What women want : independence through embracing the inner spirit in Gloria Naylor's Bailey 's Cafe
This thesis project explores the objectification of black feminized characters in Gloria Naylor's Bailey's Cafe, and the ways that they resist negative representations to gain agency. Naylor's novel gives a complex picture of the historically limited choices of identity that black women have faced. Each character depicts a different approach to the black female body and its domination by patriarchal society. Moreover, through her novel Naylor investigates many different traditions in which individuals come to understand the power of their inner spirit and how they use their understanding of that spirituality to find peace of mind, pride, and beauty. It is important to explore Naylor's novel because in U.S. society men are allowed more freedom of expression, sexually, than women. When women attempt to express that they enjoy sex and find fulfillment in their sexual identities, in a fashion similar to many men, they are viewed as promiscuous and deemed unfit, rather than applauded and encouraged. My interest in this subject began through my studies in Gender in Literature and Feminist Criticisms classes. To pursue this project the fields of feminism, blues music, African-American culture, sexuality, and gender were researched through a number of avenues including books, journals, newspapers, scholarly criticisms, and a review of graduate class lectures. Through redefining and adapting their own Christian spirituality, however, they begin to live rich, if unconventional, lives on their own terms. In Bailey's Cafe inner spirituality comes in many forms including, but not limited to sexuality, gender definition, self love, and self acceptance. Furthermore, by redefining that which society has deemed unfit and embracing their inner spirituality, Naylor's characters have gained individuality and independence.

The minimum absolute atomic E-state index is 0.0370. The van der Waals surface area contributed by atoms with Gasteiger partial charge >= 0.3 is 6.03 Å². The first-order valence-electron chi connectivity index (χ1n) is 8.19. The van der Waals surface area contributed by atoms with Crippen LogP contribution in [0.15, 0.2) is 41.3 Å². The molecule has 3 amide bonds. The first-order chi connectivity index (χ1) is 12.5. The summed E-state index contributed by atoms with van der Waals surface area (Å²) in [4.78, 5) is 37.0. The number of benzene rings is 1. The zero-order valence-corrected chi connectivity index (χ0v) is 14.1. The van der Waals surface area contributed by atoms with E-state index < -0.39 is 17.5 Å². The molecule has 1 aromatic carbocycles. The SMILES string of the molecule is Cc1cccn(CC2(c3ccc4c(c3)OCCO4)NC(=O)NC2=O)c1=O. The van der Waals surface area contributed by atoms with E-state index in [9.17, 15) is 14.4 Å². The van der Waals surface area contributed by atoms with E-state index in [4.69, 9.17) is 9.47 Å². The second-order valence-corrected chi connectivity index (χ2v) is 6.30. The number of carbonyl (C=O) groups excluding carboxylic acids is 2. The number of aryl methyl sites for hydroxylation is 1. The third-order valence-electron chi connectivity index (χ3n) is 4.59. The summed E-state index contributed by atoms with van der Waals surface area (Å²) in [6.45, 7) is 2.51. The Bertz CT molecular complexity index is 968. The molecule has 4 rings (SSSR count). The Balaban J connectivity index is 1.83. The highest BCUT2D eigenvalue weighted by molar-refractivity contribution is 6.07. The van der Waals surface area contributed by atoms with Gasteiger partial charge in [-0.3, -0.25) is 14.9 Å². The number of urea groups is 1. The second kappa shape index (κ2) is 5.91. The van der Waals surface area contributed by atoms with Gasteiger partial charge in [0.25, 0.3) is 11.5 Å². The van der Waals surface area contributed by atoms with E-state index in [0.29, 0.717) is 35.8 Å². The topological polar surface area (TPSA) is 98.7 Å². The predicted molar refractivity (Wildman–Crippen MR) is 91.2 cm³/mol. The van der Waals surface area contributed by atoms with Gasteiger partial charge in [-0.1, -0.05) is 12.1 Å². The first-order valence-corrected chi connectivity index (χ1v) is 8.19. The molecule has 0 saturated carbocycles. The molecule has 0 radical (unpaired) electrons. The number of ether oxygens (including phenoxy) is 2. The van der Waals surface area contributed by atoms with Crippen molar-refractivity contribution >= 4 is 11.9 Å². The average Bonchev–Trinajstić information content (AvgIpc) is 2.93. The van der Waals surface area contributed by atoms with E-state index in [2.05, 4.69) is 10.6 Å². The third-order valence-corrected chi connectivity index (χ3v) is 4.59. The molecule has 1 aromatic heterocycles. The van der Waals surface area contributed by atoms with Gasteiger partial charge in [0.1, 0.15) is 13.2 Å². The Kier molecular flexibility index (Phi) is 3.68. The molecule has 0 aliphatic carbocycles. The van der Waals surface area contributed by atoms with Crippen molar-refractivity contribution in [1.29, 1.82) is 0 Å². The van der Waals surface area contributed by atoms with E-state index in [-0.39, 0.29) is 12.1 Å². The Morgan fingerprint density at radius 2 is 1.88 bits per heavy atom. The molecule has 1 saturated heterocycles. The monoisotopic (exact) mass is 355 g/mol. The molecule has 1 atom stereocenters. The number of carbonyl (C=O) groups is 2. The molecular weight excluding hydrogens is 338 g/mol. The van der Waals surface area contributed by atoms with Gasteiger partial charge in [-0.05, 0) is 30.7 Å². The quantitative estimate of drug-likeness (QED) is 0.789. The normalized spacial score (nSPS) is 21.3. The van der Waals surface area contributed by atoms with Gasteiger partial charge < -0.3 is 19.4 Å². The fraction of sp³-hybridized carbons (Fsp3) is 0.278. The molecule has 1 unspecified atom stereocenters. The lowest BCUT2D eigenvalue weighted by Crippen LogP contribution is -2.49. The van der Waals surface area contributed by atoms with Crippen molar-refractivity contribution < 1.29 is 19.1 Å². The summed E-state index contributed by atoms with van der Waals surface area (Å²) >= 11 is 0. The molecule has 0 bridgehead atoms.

African Americans in literature
Women, Black, in literature
African American women in literature
American fiction- 20th century
Gender identity in literature